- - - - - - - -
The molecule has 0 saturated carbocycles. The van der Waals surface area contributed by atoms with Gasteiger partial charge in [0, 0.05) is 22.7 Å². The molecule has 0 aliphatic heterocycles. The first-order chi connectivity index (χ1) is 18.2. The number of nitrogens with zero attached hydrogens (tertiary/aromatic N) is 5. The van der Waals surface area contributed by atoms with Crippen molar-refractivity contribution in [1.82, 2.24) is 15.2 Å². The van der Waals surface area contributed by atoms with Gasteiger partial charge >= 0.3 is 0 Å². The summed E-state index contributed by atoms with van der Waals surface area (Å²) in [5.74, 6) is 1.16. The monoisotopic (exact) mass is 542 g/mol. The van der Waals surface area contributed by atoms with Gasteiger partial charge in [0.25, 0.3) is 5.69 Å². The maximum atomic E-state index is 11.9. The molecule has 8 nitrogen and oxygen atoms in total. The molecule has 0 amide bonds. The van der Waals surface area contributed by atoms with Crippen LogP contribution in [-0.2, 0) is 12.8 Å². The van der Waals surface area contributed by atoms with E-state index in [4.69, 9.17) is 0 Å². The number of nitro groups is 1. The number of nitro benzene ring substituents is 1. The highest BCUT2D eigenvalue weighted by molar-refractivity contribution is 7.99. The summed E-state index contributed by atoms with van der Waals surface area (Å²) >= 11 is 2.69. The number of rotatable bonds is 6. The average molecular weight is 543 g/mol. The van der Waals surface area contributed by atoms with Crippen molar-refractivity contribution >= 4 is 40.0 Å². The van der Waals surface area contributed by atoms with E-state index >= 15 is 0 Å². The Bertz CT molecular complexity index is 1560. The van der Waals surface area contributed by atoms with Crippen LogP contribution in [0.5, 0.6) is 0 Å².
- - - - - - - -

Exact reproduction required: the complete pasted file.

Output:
The molecule has 0 saturated carbocycles. The van der Waals surface area contributed by atoms with Gasteiger partial charge in [0, 0.05) is 22.7 Å². The molecule has 0 aliphatic heterocycles. The first-order chi connectivity index (χ1) is 18.2. The number of nitrogens with zero attached hydrogens (tertiary/aromatic N) is 5. The van der Waals surface area contributed by atoms with Crippen molar-refractivity contribution in [1.82, 2.24) is 15.2 Å². The van der Waals surface area contributed by atoms with Gasteiger partial charge >= 0.3 is 0 Å². The summed E-state index contributed by atoms with van der Waals surface area (Å²) in [5.74, 6) is 1.16. The monoisotopic (exact) mass is 542 g/mol. The van der Waals surface area contributed by atoms with Gasteiger partial charge in [0.25, 0.3) is 5.69 Å². The maximum atomic E-state index is 11.9. The molecule has 8 nitrogen and oxygen atoms in total. The molecule has 0 amide bonds. The van der Waals surface area contributed by atoms with Crippen LogP contribution in [-0.2, 0) is 12.8 Å². The van der Waals surface area contributed by atoms with E-state index in [4.69, 9.17) is 0 Å². The number of nitro groups is 1. The number of nitro benzene ring substituents is 1. The highest BCUT2D eigenvalue weighted by molar-refractivity contribution is 7.99. The summed E-state index contributed by atoms with van der Waals surface area (Å²) >= 11 is 2.69. The number of rotatable bonds is 6. The average molecular weight is 543 g/mol. The van der Waals surface area contributed by atoms with Crippen molar-refractivity contribution >= 4 is 40.0 Å². The van der Waals surface area contributed by atoms with E-state index >= 15 is 0 Å². The Bertz CT molecular complexity index is 1560. The van der Waals surface area contributed by atoms with Crippen LogP contribution in [0.5, 0.6) is 0 Å².